by Jerilyn Hassell Pool

On Thursday night, our ward held a Seder meal as part of our celebration of Holy Week performed by Ayala Sarah Zonnenschein, the Executive Director at Havurah Shir Hadash, a Jewish community in Ashland, Oregon.

In the interest of full disclosure, I’d read several articles about the wrongness of Christians holding a Seder, and, being very conflicted, I spoke to Ayala beforehand about my reservations. She assured me that she felt our ward had gone to great lengths to be respectful of the ritual and she was honored to be a part of the evening.

I was struck by the beauty of the Seder ritual and Ayala’s words, so I took lots of notes. Ayala spoke to and for us using the all-encompassing terms of “us” and “we” and I will copy that form as well.

The Seder is an opportunity for us to tell our story of slavery and liberation, not as victims, because we do not place responsibility for our enslavement on someone else. During the Seder, we must imagine ourselves at every step of the way, as if we were there.

The Exodus is symbolic of the bondage of the soul, wherein we move from the slave consciousness to the consciousness of a free people. We start in a narrow, tight place—another birth canal—and we must move into a healthy and free life.

We have an inner Pharaoh or a Taskmaster. This represents the elements in our life that keep us in bondage.

We have an inner Moses, that drives us to freedom and a state of wakefulness.

We have an inner Israelite, fearful, insecure and even after experiencing miracles and freedom, we find comfort in the past. We are fearful of what lies ahead.

We must perform our own inner Exodus, moving from our narrow places, rejecting the Pharaoh of Me with his constricted ideas and trusting the Moses of Me who will lead us with light into the free places.

The food of the Seder is also symbolic.

First, we eat bitter herbs dipped in salt water, representing the bitterness and harshness of slavery, soaked in the tears of the slaves and the amniotic fluid of our rebirth.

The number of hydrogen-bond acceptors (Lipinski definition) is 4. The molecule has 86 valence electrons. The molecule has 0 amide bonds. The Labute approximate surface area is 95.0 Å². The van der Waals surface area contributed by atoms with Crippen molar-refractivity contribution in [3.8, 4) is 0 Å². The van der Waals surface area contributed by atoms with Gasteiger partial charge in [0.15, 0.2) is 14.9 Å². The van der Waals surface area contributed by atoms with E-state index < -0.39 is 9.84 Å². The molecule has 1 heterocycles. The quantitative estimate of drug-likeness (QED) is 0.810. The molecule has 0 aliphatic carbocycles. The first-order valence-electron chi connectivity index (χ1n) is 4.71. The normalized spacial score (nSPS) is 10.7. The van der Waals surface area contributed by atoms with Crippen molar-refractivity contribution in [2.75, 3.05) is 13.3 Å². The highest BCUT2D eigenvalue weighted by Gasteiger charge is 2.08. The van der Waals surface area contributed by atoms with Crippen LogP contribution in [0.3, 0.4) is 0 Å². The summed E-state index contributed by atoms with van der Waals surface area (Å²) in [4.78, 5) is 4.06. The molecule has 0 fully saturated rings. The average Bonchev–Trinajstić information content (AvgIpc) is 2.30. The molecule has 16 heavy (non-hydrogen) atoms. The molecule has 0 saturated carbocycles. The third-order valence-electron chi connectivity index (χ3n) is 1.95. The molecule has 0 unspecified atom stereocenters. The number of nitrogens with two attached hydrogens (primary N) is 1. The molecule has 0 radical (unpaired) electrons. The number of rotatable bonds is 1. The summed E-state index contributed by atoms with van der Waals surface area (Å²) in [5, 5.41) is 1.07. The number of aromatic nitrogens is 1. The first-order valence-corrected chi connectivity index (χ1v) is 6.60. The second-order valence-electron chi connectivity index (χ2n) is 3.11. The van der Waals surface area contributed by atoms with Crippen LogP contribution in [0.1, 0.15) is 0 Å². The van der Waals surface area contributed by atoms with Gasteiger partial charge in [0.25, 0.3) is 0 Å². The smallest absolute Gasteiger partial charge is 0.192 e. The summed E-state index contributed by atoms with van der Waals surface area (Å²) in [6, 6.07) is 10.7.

Next, we break the matzoh, the unleavened bread. The bread is unleavened, not only symbolizing the quickness with which the Israelites had to leave Egypt, but also as a reminder that people who are puffed up (like bread that has risen) are unable to pass through a narrow space.

The broken matzoh is symbolic of our own brokenness. It is symbolic of Isaac, bound on the alter, and Jesus, nailed to the cross. We must take time to reflect on ways we are broken in ourselves, in our families, in our communities, in our country and in our world. We reflect on these and look towards the light of the free space. We must strive to create wholeness in ourselves, our families, our communities, our country and our world.

We spill one drop of wine (or grape juice because of the WoW, natch) for each of the ten plagues: blood (Dam), Frogs (Tzfardea), Lice (Kinim), Beasts (Arov), Pestilence (Dever), Boils (Shchin), Hail (Barad), Locusts (Arbe), Darkness (Choshech), and Slaying of the First-born (Makat Bechoroth).

Ayala told a story about the Israelites at the edge of the Red Sea. Having been liberated from slavery, seeing the miracle that was the Red Sea parting to make way for them, they rejoiced and laughed, until they noticed God was crying. They asked, “Why do you cry? We are free! We are no longer slaves!”

God replied, “I am crying because my Egyptian children have drowned in the sea.”

Ayala closed the Seder by leading us all in a prayer sung in Aramaic and English and said, “I bless you to be a blessing to others and to become a sanctuary for the Holy One of God.”

I am so thankful for a bishop who saw the beauty in the Seder ritual and brought it to our ward. It was a brave choice and enriched our Holy Week observance in ways I didn’t expect. The symbolism of the Seder and the Exodus is a lesson that will stay with me for the rest of my life, as I do the work to move myself from my own narrow spaces and move into places that are healthy and free.

In the words of Ayala, “True liberation comes from taking responsibility for one’s condition.”


Bio: Jerilyn Hassell Pool was born and raised in Southern Oregon, the eldest of 8 children. She is the mother of five children, ages 7 to 23. She has been married for nearly 25 years. She has a calling as the pianist in the local Spanish-speaking branch (although she speaks no Spanish) and is active in feminist and LGBTQ communities as a Mormon advocate for inclusion and acceptance. She works from home as a freelance web and print designer.

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